The growth and development of a business is generally dependent upon the efforts and dedication of its key employees. Such key employees can greatly contribute to the success of a business. Conversely, upon the termination of their employment, these same employees have the potential to negatively impact the company. Depending on his or her relationships with clients, a former employee can convince your company’s clients to leave the company and be serviced by the former employee’s new employer or company. The former employee can also solicit or encourage other key employees to leave the company. 

To minimize disruption to the company’s operations and client relationships, a company can be proactive and have the key employee sign an agreement agreeing to certain restrictive covenants: 

Confidentiality Agreements. While an employee of your company, the employee will likely become familiar with confidential and proprietary information about the company, including its customer base, marketing strategies, supplier information and pricing of products. Confidentiality agreements require the employee to keep the business practices and operations of the company confidential both during and after the term of his or her employment. The confidentiality agreement should also require that the employee return and not remove from the company’s office, any confidential books, records, documents, lists, computer programs and other proprietary information. 

Non-Compete Agreements. This covenant restricts the employee from competing against the company for a certain time period, after the employee’s employment with the company is terminated.

Non-Solicitation of Clients. This covenant prohibits the employee from soliciting any person or business who was a current or prospective client during the employee’s term of his employment with the company. 

Non-Solicitation of Company Employees. This covenant prohibits the employee from soliciting any full or part-time employees of the company for purposes of inducing them to leave the employ or association with the company. In the event the departing employee intends to compete against the company, it will limit his or her ability to solicit other company employees to come work with the terminate employee.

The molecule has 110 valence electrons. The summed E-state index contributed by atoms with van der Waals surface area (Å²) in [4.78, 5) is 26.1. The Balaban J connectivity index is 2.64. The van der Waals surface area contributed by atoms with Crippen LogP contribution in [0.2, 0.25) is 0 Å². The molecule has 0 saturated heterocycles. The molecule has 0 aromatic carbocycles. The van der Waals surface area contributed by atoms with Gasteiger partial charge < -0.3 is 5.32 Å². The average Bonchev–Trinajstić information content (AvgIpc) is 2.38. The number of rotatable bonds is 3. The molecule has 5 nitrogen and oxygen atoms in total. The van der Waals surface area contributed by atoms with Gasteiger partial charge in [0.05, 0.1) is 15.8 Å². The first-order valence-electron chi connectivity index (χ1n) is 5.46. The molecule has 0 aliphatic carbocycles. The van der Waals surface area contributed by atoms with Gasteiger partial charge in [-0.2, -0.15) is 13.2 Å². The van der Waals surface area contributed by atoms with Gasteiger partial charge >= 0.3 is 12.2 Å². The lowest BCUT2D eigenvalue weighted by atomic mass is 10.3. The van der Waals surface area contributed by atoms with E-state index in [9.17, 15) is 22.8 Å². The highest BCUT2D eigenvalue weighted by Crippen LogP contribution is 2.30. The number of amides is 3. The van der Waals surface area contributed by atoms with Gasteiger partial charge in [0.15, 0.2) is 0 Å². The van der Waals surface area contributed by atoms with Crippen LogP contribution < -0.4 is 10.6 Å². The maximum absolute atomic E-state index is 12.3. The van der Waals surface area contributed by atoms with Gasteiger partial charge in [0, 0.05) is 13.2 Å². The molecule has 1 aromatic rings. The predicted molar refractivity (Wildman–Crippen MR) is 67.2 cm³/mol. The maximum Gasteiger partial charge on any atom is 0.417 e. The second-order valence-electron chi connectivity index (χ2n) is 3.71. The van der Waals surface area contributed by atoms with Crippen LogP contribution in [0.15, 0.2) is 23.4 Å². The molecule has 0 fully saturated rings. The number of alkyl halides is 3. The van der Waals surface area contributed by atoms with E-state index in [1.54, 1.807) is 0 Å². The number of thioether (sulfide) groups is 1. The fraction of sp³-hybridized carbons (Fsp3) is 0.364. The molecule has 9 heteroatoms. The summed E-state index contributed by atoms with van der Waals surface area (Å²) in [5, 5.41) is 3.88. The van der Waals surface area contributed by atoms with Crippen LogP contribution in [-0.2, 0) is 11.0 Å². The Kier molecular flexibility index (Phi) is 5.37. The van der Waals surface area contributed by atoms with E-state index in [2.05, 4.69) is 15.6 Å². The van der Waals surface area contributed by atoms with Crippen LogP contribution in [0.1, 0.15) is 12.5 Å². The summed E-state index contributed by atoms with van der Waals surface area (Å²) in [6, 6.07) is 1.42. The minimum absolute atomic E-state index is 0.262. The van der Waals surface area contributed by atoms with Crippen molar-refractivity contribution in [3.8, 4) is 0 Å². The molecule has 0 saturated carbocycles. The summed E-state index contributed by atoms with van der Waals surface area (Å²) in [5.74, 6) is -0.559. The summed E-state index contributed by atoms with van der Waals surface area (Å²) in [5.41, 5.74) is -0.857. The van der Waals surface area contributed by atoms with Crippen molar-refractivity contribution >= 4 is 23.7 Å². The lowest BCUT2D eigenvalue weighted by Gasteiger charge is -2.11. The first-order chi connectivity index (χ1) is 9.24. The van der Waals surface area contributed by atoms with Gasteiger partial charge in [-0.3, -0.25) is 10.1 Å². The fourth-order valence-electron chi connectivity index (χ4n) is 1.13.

The enforceability of restrictive covenants generally depend on the geographical scope and duration of the provision.  In general, courts will only enforce restrictive covenants if they are reasonable in nature. Any restrictions on the terminated employee should be limited to only what is necessary to protect the company. For example, if the company’s clients and operations are limited to New Jersey, a court would likely scrutinize an agreement which contained prohibitions for any geographical areas outside of New Jersey, where the company does not operate. 

In addition, the enforceability of the agreement will likely depend on the jurisdiction in which the agreement is being enforced.  In certain states, restrictive covenants are generally unenforceable.   Even when they are enforceable, they are generally disfavored by courts because they interfere with a person’s ability to earn a livelihood. In some states, if a court finds that the restrictive covenant is overly broad, some courts may modify (“blue pencil”) the agreement to make it more reasonable (e.g., reducing the term of the non-compete from three years to one year).  

Provided that they are reasonable in nature, restrictive covenant agreements can be a useful tool to minimize the impact an employee can have on the company after his or her employment is terminated.

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